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For some internal script distribution, I want to be able to give users a single command they can paste into a Windows cmd window that will run a batch script from a URL.

In bash, the equivalent would be eval "$(curl -sS https://example.com/my-script)" or curl https://example.com/my-script | bash (but really I do need something more like the former, because I want to set env vars in the existing cmd session).

Similarly, in PowerShell according to https://stackoverflow.com/a/68530475/68051 this could be iex (iwr https://example.com/my-script).Content.

What's the best equivalent cmd.exe command for doing this?

This is for trusted internal use, so I'm not very worried about security risks of running remote scripts. I'm looking for the quickest easiest command I can give people to paste that will work on a typical Windows machine with no special setup.

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  • cmd does not have this functionality. You'll need to download curl or use powershell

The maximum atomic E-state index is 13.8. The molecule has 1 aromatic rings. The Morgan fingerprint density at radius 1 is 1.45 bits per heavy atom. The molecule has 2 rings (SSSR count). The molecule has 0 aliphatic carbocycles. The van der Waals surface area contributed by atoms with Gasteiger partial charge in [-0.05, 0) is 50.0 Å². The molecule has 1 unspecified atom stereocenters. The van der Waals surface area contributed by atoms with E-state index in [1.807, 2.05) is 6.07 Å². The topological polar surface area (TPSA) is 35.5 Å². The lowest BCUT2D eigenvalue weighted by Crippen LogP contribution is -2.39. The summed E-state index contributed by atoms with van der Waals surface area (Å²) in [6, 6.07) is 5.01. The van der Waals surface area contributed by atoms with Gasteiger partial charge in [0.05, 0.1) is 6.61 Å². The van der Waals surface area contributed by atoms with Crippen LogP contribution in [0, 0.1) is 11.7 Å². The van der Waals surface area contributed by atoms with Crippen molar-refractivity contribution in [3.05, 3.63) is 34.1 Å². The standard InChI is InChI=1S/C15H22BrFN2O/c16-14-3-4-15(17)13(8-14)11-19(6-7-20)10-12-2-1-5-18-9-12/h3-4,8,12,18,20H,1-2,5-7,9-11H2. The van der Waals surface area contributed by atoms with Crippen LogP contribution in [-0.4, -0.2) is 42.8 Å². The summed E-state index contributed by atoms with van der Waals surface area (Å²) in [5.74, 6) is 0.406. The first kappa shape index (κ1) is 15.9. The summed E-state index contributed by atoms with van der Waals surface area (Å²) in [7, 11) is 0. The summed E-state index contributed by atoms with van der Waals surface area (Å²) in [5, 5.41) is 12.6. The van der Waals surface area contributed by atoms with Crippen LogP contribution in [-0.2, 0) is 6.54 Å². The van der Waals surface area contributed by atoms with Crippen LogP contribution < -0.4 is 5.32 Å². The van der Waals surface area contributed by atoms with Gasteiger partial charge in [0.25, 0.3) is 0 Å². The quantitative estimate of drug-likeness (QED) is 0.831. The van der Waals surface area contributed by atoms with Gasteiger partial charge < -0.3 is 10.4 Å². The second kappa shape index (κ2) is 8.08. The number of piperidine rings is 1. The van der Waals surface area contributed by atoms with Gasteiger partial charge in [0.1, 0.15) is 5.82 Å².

– Gerhard
    Mar 31 at 12:50

1 Answer 1

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Try this:

powershell -Command Invoke-WebRequest -Uri https://example.com/my-script -OutFile %TEMP%\downloaded.bat && %TEMP%\downloaded.bat

It indeed uses powershell to get the file, then it executes it directly in current cmd.

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  • Very nice! Thank you. I'd still be interested if anybody has a shorter script or one that doesn't need a temporary file, but this will definitely work.
    – Tim Perry
    Mar 31 at 12:47
  • @TimPerry You can maybe do something: EACH TIME you face a "new" user, you make him run a (long, ugly) command that will save, in System32/SysWow64, a helper batch HelpdeskRun.bat that takes only an URL as parameter, and do the above trick. It can also delete properly the downloaded file after execution, check URL's domain, keep history, make an automatic elevation, etc. Once this is done, ask your user to simply type HelpdeskRun [URL], and that's it. One micro-setup, then you can enjoy short command lines, and it won't take more than a cluster on user's filesystem.
    – Wisblade
    Mar 31 at 13:11
  • @TimPerry Note: the temporary file is required because you switch from Powershell to Batch, and cmd isn't always fine when piping a whole batch to its stdin... In pure Powershell, you can avoid this easily, but the command line will be even longer than this one.
    – Wisblade
    Mar 31 at 13:13

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